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Power United States

Solar Has Overtaken Gas, Wind As Biggest Source of New US Power (bloomberg.com) 363

An anonymous reader quotes a report from Bloomberg: Despite tariffs that President Trump imposed on imported panels, the U.S. installed more solar energy than any other source of electricity in the first quarter. Developers installed 2.5 gigawatts of solar in the first quarter, up 13 percent from a year earlier, according to a report Tuesday from the Solar Energy Industries Association and GTM Research. That accounted for 55 percent of all new generation, with solar panels beating new wind and natural gas turbines for a second straight quarter.

The growth came even as tariffs on imported panels threatened to increase costs for developers. Giant fields of solar panels led the growth as community solar projects owned by homeowners and businesses took off. Total installations this year are expected to be 10.8 gigawatts, or about the same as last year, according to GTM. By 2023, annual installations should reach more than 14 gigawatts.

Solar Has Overtaken Gas, Wind As Biggest Source of New US Power

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  • No it hasn't (Score:5, Informative)

    by Solandri ( 704621 ) on Tuesday June 12, 2018 @11:56PM (#56775326)
    Solar had the largest share of newly installed capacity. But solar's capacity factor [wikipedia.org] (ratio of actual energy produced to capacity) is abysmal. About 0.145 for the U.S. as a whole, 0.185 for the desert Southwest (these can be improved with panels which track the sun, at the cost of needing more land area). Contrast this with wind (0.2-0.35), hydro (0.4-0.5, mainly because it's used for peaking power rather than base load), natural gas (0.5, also used for peaking load), coal (0.6-0.7), and nuclear (0.9).

    Put another way, 1 GW of PV solar capacity is worth about 600 MW of wind capacity, which is worth about 350 MW of hydro capacity, which is worth about 300 MW of natural gas capacity, which is worth about 230 MW of coal capacity, which is worth about 160 MW of nuclear capacity. Comparing power generation on the basis of installed capacity is like trying to eat enough to live based solely on the weight of food you're consuming completely ignoring the different caloric and nutritional content of the different foods.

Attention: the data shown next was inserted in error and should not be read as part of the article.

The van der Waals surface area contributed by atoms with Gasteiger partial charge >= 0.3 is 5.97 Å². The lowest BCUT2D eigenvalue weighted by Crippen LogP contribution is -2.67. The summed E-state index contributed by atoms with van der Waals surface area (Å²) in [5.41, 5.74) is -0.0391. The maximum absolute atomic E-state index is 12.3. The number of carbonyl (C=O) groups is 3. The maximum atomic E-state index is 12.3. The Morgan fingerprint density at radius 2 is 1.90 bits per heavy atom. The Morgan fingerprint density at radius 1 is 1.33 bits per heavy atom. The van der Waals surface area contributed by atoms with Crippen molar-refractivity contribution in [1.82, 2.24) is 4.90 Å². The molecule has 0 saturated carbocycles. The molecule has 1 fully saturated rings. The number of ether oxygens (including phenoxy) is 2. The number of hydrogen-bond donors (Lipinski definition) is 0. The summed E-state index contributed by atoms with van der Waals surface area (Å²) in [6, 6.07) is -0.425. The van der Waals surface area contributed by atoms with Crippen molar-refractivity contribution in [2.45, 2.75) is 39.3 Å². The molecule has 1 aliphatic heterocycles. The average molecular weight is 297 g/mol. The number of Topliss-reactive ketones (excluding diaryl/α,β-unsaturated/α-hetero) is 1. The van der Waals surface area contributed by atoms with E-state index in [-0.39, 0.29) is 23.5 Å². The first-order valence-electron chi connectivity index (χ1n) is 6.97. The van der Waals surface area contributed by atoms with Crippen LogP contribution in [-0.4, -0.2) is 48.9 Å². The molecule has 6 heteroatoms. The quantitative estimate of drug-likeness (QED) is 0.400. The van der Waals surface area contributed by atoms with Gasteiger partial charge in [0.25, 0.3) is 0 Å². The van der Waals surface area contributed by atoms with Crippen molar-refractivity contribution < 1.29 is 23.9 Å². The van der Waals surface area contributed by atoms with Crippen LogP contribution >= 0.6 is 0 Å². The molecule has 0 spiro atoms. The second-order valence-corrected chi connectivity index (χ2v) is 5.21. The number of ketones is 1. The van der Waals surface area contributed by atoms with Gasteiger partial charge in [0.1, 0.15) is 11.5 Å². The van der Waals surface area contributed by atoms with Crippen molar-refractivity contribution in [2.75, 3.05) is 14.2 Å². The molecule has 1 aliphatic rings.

• Re: (Score:3, Interesting)

      Annual average capacity factors are utterly irrelevant unless you're talking about roofs of limited size. If you want to talk about something actually relevant, talk about seasonal variations.
  • by Anonymous Coward

    The vast bulk of energy is still coming from fossil fuels, and an ever growing dependence on natural gas is not at all something to celebrate. Enormous spending aside, solar power still barely registers in production statistics; was this really money well spent? Slashdot (or other) propaganda is never interested in exploring this question, but you will find the answer in your increasing energy bills.

  • Great! (Score:4, Insightful)

    by rally2xs ( 1093023 ) on Wednesday June 13, 2018 @12:21AM (#56775394)

    Between the hours of maybe 9 AM and 5:30 - 6:00 PM, solar electricity will be so plentiful that it will sell for a very few cents per KwH, causing it to be difficult to pay for the infrastruction.

    At other times, the traditional sources of electricity will prevail. Electricity prices will be what the always were.

    At least until someone invents the magic battery that can spread the peak sun-gathering times out across the 24 hours the rest of us have to deal with.

    • Re:Great! (Score:4, Insightful)

      by Peter P Peters ( 5350981 ) on Wednesday June 13, 2018 @12:43AM (#56775446)

      Between the hours of maybe 9 AM and 5:30 - 6:00 PM, solar electricity will be so plentiful that it will sell for a very few cents per KwH, causing it to be difficult to pay for the infrastruction.

      The infrastructure has to be there either way so it makes no difference.

      At other times, the traditional sources of electricity will prevail. Electricity prices will be what the always were.

      At least until someone invents the magic battery that can spread the peak sun-gathering times out across the 24 hours the rest of us have to deal with.

      The point is to make energy more efficient. Any solution doesn't have to entirely replace existing methods, merely supplement it enough to be cost effective and offer savings. Solar does this quite well.

      • "The infrastructure" is the solar farm itself. That will be difficult to pay for when supply-and-demand forces the wholesale price of electricity for those hours that the sun shines to a penny or two per KwH.